Magazine article Journal of Property Management

Stan Ross, Managing Partner, E&Y Kenneth Leventhal

Magazine article Journal of Property Management

Stan Ross, Managing Partner, E&Y Kenneth Leventhal

Article excerpt

As mergers and new fears of overbuilding make real estate headlines, much of the industry is ignoring one of the most important future influences on real estate - immigration.

JPM: EYKL's new report on immigration notes that approximately 1 million immigrants a year arrived in the U.S. between 1991 and 1996. Do you see this flow continuing?

Ross: We believe that the tide will keep coming, perhaps making the 1990s the decade with the greatest amount of immigration in this century. There is a great deal of economic uncertainty throughout the world, and these periods of instability help drive immigration whether it is Russian immigrants after the fall of Communism or Vietnamese or Indonesians from the economic woes of the Asian flu. Mexico and Latin America also will continue as a major source of new immigrants, both because of proximity and because of the unsettled nature of the Mexican economy.

Unless immigration restrictions are changed, the National Academy of Sciences estimates that immigration-driven increases in population will give the United States a population by 2050 that is 25 percent of Spanish or Latin-American origin, and 8 percent Asian. By comparison, in 2050, whites will be only about 50 percent of the population and blacks will increase to only 14 percent.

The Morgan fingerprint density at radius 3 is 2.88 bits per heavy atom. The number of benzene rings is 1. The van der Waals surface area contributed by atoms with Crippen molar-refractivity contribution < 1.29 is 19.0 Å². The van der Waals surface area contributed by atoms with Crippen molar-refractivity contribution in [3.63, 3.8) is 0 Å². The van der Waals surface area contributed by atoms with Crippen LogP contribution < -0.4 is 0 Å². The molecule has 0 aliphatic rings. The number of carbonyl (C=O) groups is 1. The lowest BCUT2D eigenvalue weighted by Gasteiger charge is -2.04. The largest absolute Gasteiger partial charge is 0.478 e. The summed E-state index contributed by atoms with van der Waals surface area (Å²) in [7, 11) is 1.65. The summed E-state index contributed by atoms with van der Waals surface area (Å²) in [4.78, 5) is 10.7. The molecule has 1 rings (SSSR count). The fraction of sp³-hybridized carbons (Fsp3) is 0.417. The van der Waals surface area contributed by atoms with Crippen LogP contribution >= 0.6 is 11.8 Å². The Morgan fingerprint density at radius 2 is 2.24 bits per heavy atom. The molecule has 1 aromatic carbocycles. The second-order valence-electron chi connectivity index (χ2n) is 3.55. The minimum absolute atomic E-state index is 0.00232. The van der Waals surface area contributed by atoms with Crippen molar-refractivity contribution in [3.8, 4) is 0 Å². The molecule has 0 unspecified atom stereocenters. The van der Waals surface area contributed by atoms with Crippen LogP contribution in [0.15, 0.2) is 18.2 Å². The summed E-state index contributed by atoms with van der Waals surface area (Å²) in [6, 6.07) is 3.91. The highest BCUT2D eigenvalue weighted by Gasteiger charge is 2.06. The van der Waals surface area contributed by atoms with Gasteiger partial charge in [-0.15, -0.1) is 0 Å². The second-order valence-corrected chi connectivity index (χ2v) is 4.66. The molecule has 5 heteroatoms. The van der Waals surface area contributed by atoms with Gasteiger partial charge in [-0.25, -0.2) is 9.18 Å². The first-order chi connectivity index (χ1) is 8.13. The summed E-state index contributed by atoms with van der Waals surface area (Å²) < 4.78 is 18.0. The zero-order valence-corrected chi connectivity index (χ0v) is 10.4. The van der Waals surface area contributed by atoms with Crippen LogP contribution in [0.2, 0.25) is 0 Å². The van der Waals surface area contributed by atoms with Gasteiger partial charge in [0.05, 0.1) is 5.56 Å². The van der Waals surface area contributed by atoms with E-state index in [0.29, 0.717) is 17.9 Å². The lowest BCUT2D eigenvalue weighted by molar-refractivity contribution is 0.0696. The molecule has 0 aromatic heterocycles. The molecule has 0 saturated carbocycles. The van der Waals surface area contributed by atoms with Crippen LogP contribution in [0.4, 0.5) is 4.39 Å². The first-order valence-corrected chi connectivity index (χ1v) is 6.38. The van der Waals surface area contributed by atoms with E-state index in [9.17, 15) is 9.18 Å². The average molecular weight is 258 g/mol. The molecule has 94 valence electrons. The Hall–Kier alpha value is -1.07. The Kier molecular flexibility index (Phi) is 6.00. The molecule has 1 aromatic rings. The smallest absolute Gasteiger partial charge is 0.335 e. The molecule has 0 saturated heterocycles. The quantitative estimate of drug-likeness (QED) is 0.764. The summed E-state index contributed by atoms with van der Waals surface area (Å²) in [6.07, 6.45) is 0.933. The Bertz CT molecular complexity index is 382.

JPM: One of the interesting points made in your report is that the immigrants of the nineties, unlike their counterparts of a century ago, are more intent upon retaining the customs of their native countries. How will this trend affect their housing and working patterns?

Ross: Because immigrants are less eager to assimilate rapidly into their new country, they will achieve a higher comfort level by remaining near others of similar backgrounds. By retaining their customs, immigrants will try to maintain the best of both worlds, at least for the first and second generations. After that point, immigrants tend to be more completely assimilated to the values and tastes of America.

Another aspect of this tendency to live near fellow countrymen is that most immigrants will continue to be concentrated in a few states. Census data from 1996 show that 68 percent of immigrants live in six states - California, Texas, Florida, New York, New Jersey, and Illinois. …

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